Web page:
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United States Patent Application 20170364978
Kind Code A1
Loeb; Shoshana ;   et al. December 21, 2017

METHODS AND SYSTEMS FOR REVERSE AUCTIONS AND RESOURCE POOLING FOR PERVASIVE APPLICATIONS

Abstract

Reverse auction methods and systems are disclosed herein and include fast multi-round auction methods and services to pervasive mobile applications, supporting mobile users in a location sensitive environment. A buyer agent, on behalf of a buyer, may generate a reverse auction request and then monitor auction rounds of an auction initiated based on the request. The buyer agent may terminate the reverse auction upon the auction reaching a maximal round or terminal condition, or executing an optimization policy. The optimization policy may include local optimization. The local optimization may be based on the location of a buyer and seller in a small cell network (SCN). A seller agent may calculate a bidding price based on a seller's acceptable price range and an available time window. The seller agent may determine a time to stop bidding based on bidding price rules. An auction service may select N sellers for each buyer.


Inventors: Loeb; Shoshana; (Philadelphia, PA) ; Lee; Kuo-Chu; (Princeton Junction, NJ) ; Yao; Zijun; (North Arlington, NJ)
Applicant:
Name City State Country Type

INTERDIGITAL TECHNOLOGY CORPORATION

Wilmington

DE

US
Assignee: INTERDIGITAL TECHNOLOGY CORPORATION
Wilmington
DE

Family ID: 1000002888494
Appl. No.: 15/535546
Filed: December 18, 2015
PCT Filed: December 18, 2015
PCT NO: PCT/US2015/066783
371 Date: June 13, 2017


Related U.S. Patent Documents

Application NumberFiling DatePatent Number
62093935Dec 18, 2014

Current U.S. Class: 1/1
Current CPC Class: G06Q 30/0611 20130101; H04W 84/045 20130101; H04W 88/02 20130101
International Class: G06Q 30/06 20120101 G06Q030/06

Claims



1. A method for managing and exchanging a resource utilized at a Wireless Transmit/Receive Unit (WTRU) within a communications network through a context based reverse auction, comprising: receiving, by an auction service server, seller context information regarding at least one potential seller's WTRU; receiving, by the auction service server, buyer context information regarding at least one potential buyer's WTRU; receiving, by the auction service server, resource context information regarding at least one resource utilized at the at least one potential seller's WTRU or the at least one potential buyer's WTRU; identifying, by a buyer agent application executing on the auction service server in real-time, a buying opportunity based on at least one of the seller context information, buyer context information, or resource context information; automatically initiating, by the buyer agent application, a reverse auction of a resource based on the buying opportunity; placing, by at least one seller agent application executing on the auction service server, at least one bid in the reverse auction, based on at least one of the seller context information, buyer context information, and resource context information; and conducting a transaction of the at least one resource between the at least one potential buyer's WTRU and the at least one potential seller's WTRU based on the reverse auction.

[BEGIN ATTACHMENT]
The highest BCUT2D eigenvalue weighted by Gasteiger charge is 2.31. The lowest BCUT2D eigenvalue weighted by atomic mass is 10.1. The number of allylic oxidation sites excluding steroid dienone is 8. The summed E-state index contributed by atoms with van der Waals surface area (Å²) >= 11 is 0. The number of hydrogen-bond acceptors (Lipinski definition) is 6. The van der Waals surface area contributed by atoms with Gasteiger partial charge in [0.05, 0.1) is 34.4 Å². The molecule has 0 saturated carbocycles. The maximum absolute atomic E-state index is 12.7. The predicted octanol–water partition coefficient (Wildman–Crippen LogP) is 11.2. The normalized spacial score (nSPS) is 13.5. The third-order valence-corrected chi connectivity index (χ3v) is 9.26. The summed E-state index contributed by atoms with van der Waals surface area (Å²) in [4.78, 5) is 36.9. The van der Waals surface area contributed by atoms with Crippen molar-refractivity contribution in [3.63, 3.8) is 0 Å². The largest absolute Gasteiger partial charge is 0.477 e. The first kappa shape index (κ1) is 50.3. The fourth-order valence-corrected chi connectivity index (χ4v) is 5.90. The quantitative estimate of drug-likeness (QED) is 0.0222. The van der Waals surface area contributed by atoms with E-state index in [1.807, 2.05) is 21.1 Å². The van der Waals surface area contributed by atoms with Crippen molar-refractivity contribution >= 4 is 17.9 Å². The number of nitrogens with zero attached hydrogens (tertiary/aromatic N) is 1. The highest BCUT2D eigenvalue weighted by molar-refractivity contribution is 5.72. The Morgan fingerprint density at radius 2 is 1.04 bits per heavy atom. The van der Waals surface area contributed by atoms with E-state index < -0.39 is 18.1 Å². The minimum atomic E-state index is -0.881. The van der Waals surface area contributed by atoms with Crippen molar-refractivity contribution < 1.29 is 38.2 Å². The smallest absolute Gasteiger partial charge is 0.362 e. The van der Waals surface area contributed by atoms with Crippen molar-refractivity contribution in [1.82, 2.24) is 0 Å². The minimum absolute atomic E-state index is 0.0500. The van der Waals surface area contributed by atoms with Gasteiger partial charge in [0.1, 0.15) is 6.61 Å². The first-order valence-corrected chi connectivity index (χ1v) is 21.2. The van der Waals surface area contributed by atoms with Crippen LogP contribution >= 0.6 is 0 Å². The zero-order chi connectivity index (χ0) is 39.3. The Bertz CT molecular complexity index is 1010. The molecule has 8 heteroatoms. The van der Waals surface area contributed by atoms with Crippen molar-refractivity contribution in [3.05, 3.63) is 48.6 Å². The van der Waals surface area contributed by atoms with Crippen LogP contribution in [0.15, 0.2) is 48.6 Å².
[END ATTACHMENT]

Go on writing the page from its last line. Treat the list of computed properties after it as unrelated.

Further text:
2. The method of claim 1, further comprising weighting, by the auction service server, the at least one bid, based on at least one of the seller context information, buyer context information, or resource context information.

3. The method of claim of claim 1, wherein seller context information, buyer context information, or resource context information comprises information related to at least one of a location, proximity, availability, or quality.

4. (canceled)

5. The method of claim 1, wherein the reverse auction comprises calculating, by the auction service server, a mean of the at least one bid placed in a bidding round of the reverse auction; on a condition that the mean differs by more than a threshold amount from a mean of an earlier bidding round of the reverse auction, initiating a subsequent bidding round of the reverse auction; and on a condition that the mean does not differ by more than the threshold amount from the mean of the earlier bidding round of the reverse auction, concluding the reverse auction.

6. The method of claim 1, wherein the seller context information, buyer context information, or resource context information comprises application event data received by the auction service server from an application server.

7. The method of claim 1, further comprising calculating, by the auction service server, a standard deviation of the at least one bid; and on a condition that a bid of the at least one bid is greater than or less than a mean of the at least one bid by the standard deviation, deleting that bid.

8. The method of claim 1, wherein the at least one resource comprises available network bandwidth at a small cell node utilized by the at least one potential seller WTRU and the at least one potential buyer WTRU within the communications network.

9. The method of claim 1, wherein the auction service server accumulates seller context information, buyer context information, or resource context information in real time over a pervasive network.